Come with Us
|Come with Us|
|Studio album by The Chemical Brothers|
|Released||28 January 2002|
|Producer||The Chemical Brothers|
|The Chemical Brothers chronology|
|Singles from Come with Us|
Come with Us is the fourth studio album by English big beat duo The Chemical Brothers, released in January 2002 by record labels Virgin and Freestyle Dust in the UK and Astralwerks and Ultra in the US. It features Richard Ashcroft and Beth Orton as guest vocalists.
The band's second and third albums Dig Your Own Hole and Surrender brought the band international fame. The band had a worldwide tour for Surrender beginning in 1999, continuing until summer 2000 when they played festivals including legendary performances at Glastonbury Festival and Creamfields.
Following the festivals, the band created a new track, premiered in December 2000 when the band supported U2. Tom Rowlands seemed to initially have mixed feelings about the track, saying it had "quite a lot of percussion, big, sweeping sort of stuff. Live conga playing, quite spaced out. It's like Body & Soul, but really, really hard and twisted, it's like high-impact, full-on, but with more organic sounds, and quite intense, without the good vibe." The track was popular with fans, however, and eventually was released as the white label release "Electronic Battle Weapon 5" in June 2001. In the release's dawn, the duo had begun recording a new album, and the track had proved basis for the band's recording of the album.
The album name itself was a reference to the phrase come with used by Americans while using an Upper Midwest dialect. Strangely enough, it was chosen as the title of the album even though the band is British and the phrase itself "(come) with" is not typically used in this way in using Standard English and its offspring dialects.
Work for the album began in 2000, when it was initially titled Chemical Four. The album explores new gear such as the Parker MIDI Fly guitar. When asked about if the album is a "back-to-roots" album following their change in style for Surrender three years previous, Ed Simons said "The first three or four numbers do remind me of those days when we were so excited about putting together little grooves and beats – that whole cut-up era of hip-hop. We had Grand Wizard Theodore DJing at our gigs then. Like that scratch segment in 'Afrika', those tiny segments where it sounds like a DJ cutting in, those sorts of things used to really excite us. But some of the music is totally removed from that. 'Hoops' is totally different than anything we – or anyone – have ever done". The album took eighteen months to record.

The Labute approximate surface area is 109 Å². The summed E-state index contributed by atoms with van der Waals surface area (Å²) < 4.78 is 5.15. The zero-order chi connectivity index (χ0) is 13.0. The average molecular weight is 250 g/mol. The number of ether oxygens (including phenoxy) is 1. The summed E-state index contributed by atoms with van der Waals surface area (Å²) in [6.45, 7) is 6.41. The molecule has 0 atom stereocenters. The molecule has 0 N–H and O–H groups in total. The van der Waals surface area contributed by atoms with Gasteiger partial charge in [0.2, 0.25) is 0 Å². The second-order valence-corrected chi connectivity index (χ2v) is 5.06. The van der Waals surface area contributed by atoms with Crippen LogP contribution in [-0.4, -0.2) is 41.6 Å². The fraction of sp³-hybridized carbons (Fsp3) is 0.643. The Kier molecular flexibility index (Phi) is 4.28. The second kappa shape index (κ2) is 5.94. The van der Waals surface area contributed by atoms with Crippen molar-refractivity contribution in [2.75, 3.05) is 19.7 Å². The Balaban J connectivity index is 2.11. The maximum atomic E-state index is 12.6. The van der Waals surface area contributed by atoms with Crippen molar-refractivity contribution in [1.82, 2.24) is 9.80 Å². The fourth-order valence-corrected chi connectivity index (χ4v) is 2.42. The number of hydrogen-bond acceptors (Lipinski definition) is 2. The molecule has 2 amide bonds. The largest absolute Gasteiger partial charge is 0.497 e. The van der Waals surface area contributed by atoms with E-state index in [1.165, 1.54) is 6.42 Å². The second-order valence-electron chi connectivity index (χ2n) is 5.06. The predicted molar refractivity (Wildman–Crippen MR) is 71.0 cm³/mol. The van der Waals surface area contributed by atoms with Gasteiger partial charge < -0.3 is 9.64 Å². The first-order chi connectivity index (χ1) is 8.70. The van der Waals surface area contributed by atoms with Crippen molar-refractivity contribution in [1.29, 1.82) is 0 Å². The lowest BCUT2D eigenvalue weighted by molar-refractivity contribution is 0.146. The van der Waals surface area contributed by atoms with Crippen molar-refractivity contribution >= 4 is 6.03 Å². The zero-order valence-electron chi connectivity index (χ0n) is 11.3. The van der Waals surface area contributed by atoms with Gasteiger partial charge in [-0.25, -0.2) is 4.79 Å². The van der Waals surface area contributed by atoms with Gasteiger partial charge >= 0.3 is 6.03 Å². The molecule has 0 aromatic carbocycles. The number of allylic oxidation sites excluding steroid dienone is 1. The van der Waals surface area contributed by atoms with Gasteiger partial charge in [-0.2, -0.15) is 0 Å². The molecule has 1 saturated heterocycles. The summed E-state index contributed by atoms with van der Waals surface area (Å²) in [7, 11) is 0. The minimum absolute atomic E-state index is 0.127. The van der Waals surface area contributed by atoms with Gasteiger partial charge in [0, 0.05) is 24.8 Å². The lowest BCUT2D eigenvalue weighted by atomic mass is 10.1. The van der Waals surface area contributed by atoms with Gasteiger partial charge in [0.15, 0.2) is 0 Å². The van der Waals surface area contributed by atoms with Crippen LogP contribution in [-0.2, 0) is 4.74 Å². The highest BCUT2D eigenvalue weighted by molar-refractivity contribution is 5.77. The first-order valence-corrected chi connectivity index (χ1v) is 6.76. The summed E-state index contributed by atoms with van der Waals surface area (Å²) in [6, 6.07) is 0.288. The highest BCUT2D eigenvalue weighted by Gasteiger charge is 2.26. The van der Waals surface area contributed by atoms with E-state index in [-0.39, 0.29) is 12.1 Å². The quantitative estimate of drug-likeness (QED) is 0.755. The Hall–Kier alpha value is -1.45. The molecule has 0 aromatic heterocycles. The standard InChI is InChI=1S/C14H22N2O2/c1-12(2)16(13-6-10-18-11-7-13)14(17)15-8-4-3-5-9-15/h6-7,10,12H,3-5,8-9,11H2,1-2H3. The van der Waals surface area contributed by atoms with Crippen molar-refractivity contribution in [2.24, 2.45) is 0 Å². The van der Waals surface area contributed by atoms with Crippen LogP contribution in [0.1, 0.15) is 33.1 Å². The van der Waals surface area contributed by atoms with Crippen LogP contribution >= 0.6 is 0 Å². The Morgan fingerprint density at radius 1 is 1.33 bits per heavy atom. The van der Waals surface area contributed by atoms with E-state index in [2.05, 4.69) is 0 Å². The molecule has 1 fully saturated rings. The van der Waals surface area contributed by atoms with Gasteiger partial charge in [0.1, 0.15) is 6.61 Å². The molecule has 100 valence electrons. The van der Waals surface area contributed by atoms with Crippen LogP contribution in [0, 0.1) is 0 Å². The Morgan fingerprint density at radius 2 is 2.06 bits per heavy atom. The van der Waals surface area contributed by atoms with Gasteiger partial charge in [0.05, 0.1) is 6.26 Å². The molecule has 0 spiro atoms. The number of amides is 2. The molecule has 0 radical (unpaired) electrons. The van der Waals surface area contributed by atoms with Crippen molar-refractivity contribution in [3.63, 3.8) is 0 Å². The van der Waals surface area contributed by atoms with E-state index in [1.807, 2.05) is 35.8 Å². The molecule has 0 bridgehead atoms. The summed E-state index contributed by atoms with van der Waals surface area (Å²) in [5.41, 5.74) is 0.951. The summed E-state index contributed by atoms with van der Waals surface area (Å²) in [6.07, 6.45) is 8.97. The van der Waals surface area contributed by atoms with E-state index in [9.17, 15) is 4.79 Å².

In making the album, the string arpeggios and the hard MIDI notes came first. "Then it was about finding the right sounds and building from that point", says Simons. The band worked from 12:00pm to 12:00am each day making the album. The album's drum programming started with doing the snare sound, then a kick sound, and a bit of "high-end ssshhhhhh". The duo said they "took the actual individual drum sounds, then wrote the chords. We always sample tiny fragments of sound as a starting point. But there were more definite tunes and ideas and melodies from the start of this album than before". The duo also experimented with Emagic Logic Audio on this album, which proved successful in the album's production as it never crashed, unlike Steinberg Cubase, which the band had used previously.
In the month of release the band had been given retrospective respect from magazines like Muzik Magazine. Promotion for the album started in September 2001, and somewhat concluded in November 2002.
The album was released on 28 January 2002 in the UK, following the release of the single "It Began in Afrika", a variation of the band's "Electronic Battle Weapon 5", which was released in September 2001 and appears on the album, as well as the release of the single "Star Guitar". Both tracks were successful in the charts, both reaching number 8 in the UK Singles Chart. The album itself entered at number 1, being their third consecutive number 1 album. As well as the two singles released before the album, "Galaxy Bounce" appears on the album, made famous on the Tomb Raider soundtrack in Summer 2001.
Singles and EPs
"It Began in Afrika" was released in June 2001 as "Electronic Battle Weapon 5" exclusively for DJs to test in clubs. It was re-released officially as the first single on 10 September 2001 and reached number 8 in the UK Singles Chart. The version on the album is a six-minute version that segues into the popular "Galaxy Bounce". "Star Guitar" was released on 14 January 2002 and reached number 8 in the UK Singles Chart. "Come with Us" and "The Test" were released as a double A-side single on 22 April 2002. It reached number 14 in the UK Singles Chart. In Japan, the names in the title of the single were reversed. "Hoops" was released on 1 June 2002 in remixed form as "Electronic Battle Weapon 6", exclusively for DJs to test in clubs.